25 February 2014

Eating Disorders Awareness Week

Just under two years ago I made a post for Diabetes Awareness Week. I wanted to raise awareness about an illness that has a huge daily impact on my life, but is engulfed by misconceptions and stereotypes. 
Two years later I want to raise awareness about another illness that I have struggled with (and was struggling badly at the time I did that first post) - one that is equally buried in misunderstanding. This week is Eating Disorders Awareness Week, and the aim this year is to try and address misconceptions. Eating Disorders are not about vanity, selfishness, and they are not a choice. They are complex mental illnesses, often linked to deep underlying issues. For me, it is closely interlinked with both the physical and mental impacts of having Type One Diabetes, among other things. Food is the symptom, not the root. The diabetes factor is another reason why I want to share my story; there is so little awareness of how these two illnesses interlink. 
The below piece is in the current issue of the Exeter Student Newspaper Exeposé (although I have changed slight parts), and I know some people have already read this. It was their amazing response that gave me the final bit of courage to post this - I confess I am quite terrified! I am aware of stigmas, probably one of the reasons I have been so closed about it in the past. Nevertheless, it is something I want to do, not only to refute some of the common misconceptions about this illness, but also to share my experience of recovery, with the possibility of helping others struggling with this illness.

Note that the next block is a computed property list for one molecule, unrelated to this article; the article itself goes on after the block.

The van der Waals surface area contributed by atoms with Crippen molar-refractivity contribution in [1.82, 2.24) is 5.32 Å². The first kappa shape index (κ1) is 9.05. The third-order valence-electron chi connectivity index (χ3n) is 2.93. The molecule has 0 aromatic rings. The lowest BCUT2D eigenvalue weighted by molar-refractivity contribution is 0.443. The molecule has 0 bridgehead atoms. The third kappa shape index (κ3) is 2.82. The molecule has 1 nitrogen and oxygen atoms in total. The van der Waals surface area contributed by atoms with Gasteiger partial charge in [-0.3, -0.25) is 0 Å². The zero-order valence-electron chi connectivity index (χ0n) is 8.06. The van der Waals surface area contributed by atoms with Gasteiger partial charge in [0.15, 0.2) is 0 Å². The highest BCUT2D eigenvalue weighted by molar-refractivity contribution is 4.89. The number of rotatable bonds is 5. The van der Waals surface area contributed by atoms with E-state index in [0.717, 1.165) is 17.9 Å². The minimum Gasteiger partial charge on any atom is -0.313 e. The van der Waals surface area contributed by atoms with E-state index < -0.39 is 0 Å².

I am not weak because of my past, I am strong for deciding that it will not define my future, and can maybe even make a difference for the better.

“I tried being anorexic for four hours, and then I was like, I need some bagels”. I read this in a magazine interview last year, and it epitomises one of the most common misconceptions about eating disorder - that they are a choice. I have been hesitant to discuss this topic openly before; this partly stems from my determination that University could be a fresh start, but also a fear of the stigmas that are attached to it. Nevertheless, as part of Eating Disorders Awareness Week, I want to use my experience, as someone in recovery for anorexia, to unveil the awful realities of this illness, but also show how much possibility lies in recovery.